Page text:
In the extremes of the 80s, the “bigger is better” concept came also to hair. To follow the fashion precept that all things must be in proportion, the wide shoulders, nipped waists and ballooning pants that marked the decade’s silhouette left nowhere for hair to go but up.
Big hair was sported in malls from coast to coast, and with the release of the 1988 movie Working Girl, starring a colossally coiffed Melanie Griffith, big hair became a national phenomenon.
Anyone could get big hair (in seven easy steps): all that was needed was hairspray, a teasing comb, and a blow dryer. If you were willing to go an extra step, bleaching your hair with dye or peroxide would strip the hair of its healthy quality and make it more receptive to the hairspray and the desired look.
- Have at least one can of hairspray (any brand will do, but it had to be industrial strength).
- Apply a hearty handful of mousse to your wet hair to prime the hair for the hairspray.
- Hold head upside down as you run the blow dryer over it, “scrunching” it with your fingers.
- When hair is almost dry, and with the blow-dryer still going full blast, begin to spray hair with hairspray until you’ve obtained a crispy texture or the can is finished – whichever comes first.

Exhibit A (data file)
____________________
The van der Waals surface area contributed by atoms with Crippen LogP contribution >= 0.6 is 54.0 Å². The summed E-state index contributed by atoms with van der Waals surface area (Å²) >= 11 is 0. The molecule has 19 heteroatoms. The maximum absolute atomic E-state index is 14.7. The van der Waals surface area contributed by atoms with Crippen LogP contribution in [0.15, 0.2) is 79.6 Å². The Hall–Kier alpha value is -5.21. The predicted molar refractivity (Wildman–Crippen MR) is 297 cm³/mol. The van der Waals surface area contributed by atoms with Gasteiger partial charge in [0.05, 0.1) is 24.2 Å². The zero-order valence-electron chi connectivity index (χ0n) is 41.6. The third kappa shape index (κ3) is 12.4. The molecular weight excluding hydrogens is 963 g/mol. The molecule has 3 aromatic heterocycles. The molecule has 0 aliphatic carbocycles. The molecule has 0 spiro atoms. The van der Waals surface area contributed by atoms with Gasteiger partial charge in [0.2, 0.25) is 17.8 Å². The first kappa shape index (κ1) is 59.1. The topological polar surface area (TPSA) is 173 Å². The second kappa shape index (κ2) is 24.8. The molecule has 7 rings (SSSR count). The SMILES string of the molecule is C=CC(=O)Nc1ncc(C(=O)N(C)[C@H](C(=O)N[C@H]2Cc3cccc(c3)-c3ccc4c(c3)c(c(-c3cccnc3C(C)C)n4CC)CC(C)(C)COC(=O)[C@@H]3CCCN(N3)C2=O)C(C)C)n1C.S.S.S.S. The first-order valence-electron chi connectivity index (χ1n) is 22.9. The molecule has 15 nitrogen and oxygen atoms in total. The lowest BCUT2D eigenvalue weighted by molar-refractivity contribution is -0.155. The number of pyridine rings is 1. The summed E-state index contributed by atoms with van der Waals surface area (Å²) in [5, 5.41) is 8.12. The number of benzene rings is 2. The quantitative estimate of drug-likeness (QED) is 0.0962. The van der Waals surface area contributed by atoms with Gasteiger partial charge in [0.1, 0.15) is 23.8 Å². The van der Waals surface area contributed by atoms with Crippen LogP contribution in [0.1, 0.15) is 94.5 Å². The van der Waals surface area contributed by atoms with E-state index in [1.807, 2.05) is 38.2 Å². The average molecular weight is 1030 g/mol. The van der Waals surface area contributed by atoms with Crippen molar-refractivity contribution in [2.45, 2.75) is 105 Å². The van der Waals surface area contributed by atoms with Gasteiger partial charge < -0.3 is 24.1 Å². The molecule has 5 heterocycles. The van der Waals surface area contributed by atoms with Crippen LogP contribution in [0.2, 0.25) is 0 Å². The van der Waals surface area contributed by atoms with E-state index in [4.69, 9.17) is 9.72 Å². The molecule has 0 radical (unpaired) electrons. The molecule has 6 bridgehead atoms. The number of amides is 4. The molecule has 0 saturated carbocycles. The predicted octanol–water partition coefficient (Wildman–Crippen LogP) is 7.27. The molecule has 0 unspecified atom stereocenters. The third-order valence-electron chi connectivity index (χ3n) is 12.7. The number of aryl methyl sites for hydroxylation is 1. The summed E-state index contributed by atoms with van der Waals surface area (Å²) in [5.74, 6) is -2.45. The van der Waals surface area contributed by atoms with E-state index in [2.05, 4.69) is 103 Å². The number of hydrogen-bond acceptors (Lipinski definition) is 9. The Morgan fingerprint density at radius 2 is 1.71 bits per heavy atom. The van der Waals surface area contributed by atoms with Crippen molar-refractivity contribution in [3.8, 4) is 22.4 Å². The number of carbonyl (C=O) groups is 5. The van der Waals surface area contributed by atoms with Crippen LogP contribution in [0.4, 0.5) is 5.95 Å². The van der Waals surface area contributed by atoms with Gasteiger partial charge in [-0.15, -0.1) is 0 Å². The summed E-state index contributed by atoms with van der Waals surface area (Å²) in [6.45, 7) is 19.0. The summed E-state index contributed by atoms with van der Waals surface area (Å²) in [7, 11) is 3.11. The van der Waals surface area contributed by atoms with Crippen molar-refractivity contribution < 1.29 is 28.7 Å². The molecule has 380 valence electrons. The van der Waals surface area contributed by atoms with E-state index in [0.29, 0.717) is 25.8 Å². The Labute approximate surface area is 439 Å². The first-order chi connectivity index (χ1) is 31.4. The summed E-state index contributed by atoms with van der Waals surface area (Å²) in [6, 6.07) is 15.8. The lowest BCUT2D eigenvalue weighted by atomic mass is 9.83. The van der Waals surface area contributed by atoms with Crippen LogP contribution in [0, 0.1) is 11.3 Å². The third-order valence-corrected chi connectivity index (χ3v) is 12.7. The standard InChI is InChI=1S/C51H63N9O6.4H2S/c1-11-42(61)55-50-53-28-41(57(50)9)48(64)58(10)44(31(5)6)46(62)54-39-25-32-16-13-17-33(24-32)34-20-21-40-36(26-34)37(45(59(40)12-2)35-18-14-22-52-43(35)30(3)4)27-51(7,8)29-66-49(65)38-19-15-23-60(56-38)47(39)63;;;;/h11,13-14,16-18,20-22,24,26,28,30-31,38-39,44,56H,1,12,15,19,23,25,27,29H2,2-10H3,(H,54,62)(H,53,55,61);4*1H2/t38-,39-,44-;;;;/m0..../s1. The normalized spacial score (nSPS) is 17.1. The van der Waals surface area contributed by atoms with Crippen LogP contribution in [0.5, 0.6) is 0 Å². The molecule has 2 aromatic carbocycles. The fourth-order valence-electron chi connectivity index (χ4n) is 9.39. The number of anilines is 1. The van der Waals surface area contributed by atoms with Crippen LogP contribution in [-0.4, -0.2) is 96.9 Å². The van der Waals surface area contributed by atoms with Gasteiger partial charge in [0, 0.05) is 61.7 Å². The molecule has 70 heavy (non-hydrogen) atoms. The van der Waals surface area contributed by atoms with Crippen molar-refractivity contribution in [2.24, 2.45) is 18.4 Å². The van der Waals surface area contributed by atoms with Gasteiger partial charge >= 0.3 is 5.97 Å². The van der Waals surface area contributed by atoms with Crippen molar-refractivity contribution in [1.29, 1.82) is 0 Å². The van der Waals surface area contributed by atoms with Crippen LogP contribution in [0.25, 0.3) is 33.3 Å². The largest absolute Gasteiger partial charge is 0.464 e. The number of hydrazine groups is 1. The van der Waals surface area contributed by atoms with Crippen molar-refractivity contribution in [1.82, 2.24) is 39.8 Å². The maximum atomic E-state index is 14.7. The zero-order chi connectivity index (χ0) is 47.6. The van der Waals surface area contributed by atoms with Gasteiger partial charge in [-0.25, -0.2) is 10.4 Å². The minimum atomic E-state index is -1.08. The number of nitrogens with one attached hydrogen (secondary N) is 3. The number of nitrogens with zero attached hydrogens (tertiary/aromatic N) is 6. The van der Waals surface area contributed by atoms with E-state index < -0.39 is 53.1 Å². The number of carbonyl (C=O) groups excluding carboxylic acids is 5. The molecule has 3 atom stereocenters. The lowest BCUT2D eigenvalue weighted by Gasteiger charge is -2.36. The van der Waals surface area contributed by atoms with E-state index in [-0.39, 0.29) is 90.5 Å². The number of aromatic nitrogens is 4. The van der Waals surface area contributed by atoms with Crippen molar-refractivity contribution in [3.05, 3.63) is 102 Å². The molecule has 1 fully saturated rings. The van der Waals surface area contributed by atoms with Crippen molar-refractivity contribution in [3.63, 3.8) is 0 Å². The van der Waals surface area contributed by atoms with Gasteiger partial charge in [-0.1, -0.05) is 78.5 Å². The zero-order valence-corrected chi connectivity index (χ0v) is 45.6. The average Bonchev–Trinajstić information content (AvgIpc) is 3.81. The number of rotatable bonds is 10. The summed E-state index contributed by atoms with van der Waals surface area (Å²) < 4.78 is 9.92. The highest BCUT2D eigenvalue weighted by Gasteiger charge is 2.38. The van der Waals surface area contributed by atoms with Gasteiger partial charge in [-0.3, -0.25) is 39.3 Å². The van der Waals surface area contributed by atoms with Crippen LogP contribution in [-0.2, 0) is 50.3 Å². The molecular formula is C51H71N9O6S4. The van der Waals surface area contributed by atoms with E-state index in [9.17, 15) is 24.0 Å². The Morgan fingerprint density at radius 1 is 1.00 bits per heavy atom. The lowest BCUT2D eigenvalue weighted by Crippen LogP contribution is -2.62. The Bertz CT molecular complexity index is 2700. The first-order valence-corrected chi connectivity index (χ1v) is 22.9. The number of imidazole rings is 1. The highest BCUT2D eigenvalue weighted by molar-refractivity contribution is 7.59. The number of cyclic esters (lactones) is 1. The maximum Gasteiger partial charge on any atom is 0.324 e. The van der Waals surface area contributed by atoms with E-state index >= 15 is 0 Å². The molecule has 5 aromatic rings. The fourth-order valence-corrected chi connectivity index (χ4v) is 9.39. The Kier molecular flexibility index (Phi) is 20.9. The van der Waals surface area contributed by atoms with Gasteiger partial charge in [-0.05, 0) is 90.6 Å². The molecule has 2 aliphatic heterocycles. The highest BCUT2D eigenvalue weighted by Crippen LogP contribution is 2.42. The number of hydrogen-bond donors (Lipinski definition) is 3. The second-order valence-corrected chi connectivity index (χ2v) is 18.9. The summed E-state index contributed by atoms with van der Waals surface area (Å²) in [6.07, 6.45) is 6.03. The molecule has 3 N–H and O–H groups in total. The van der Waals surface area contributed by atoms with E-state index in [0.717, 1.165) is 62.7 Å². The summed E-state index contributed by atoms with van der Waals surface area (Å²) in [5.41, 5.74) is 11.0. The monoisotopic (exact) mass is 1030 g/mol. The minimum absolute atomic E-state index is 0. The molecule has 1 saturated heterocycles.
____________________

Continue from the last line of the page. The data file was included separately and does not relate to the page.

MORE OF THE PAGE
- Flip head up and fluff out the shaggy ball now known as your head.
- Nope, not done yet. Take a teasing comb to your bangs. Of course you have bangs – you can’t have big hair if you don’t have bangs. Tease bangs to get them at least half the height of your head. There are several options here: either tease the bangs evenly so you get one big teased ball on your forehead, or you can achieve the more distinctive “side wave” which is essentially a giant tidal wave of hair that lifts high off your forehead and is shellacked to the side.
- Apply another long and liberal dose of hairspray to discourage even a windstorm from disturbing one little hair.
You’re all set. Just remember to check the overhead clearance . . .